It is only now that the consequences of the revolution can be correctly traced. All that is sacred has been loosened, and the system inaugurated at the Restoration, which unhappily was not suited to France, cannot restore anything of what has been lost. Thus society here loses itself in a conflict of passions, and under the influence of these passions the Government lacks all power to act beneficially in other ways.

This is a true picture ; and when I admit it into a despatch to St. Petersburg, I do so with the intention that it should be a lesson for the Emperor. The will of the present ministers is good, but they have no resources at their command. They endeavour to procure them, but it will be a long time before they have any. It is difficult to form any idea of the demoralisation of the people. It will be sufficient to lay before your Majesty the following facts, which I got from the fountain head : —

The population of Paris may be roughly stated at 800,000. Of these 80,000 women and 10,000 men have no religion whatever.

More than a third of the population is unbaptised. The proper business for the religious at the present moment is to introduce religion. In the Quartier de St. Genevieve — where the lowest classes of the people live — it may be said that out of twenty households one consists of married people. At least half of them are not even to be found in any civil register. The only thing that can have any effect here is a religious mission like those sent among savages.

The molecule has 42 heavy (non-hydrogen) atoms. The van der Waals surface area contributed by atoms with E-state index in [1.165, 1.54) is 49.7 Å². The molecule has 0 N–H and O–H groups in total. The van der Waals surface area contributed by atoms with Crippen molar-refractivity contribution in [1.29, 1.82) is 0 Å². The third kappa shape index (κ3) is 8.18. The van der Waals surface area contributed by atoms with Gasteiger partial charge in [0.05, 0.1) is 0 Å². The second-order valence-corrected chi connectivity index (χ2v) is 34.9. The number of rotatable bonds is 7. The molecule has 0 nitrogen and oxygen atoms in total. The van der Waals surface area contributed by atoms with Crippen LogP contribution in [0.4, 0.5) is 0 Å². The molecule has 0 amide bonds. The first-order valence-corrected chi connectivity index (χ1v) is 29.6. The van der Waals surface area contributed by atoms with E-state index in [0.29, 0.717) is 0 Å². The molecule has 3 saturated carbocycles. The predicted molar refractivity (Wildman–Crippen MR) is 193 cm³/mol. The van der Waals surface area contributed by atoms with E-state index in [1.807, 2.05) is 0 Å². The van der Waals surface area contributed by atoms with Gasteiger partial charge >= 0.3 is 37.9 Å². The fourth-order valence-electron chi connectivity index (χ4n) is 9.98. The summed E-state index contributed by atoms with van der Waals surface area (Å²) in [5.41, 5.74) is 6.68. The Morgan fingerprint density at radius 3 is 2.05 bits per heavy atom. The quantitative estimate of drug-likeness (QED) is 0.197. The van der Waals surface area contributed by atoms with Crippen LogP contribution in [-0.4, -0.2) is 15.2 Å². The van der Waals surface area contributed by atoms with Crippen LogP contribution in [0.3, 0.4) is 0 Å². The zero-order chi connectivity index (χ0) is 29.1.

The system followed by the Government is decried and restrained by the Liberal faction.

In the course of the last ten years— consequently since the Restoration and since the freedom of the press, introduced at the same time — about 2,700,000 copies of atheistic, irreligious, immoral writings have been sold. That this trade is supported by the faction is shown by the fact that these works are sold at half price to young people of both sexes, and they are often freely given away. In the higher classes the immorality at least is lessened by better education. But among these the greed of money and titles prevails. From the present Chamber of Deputies the Government has 220 petitions for the dignity of peer.

Metternich, Volume IV page 14

August 29, 1823. — There was but one single man in France who understood how to master the Revolution, and that man was Bonaparte. The King’s Government inherited from him, not the Revolution, but the counter-Revolution, and they have not known how to make use of this inheritance.

Metternich, Volume IV page 117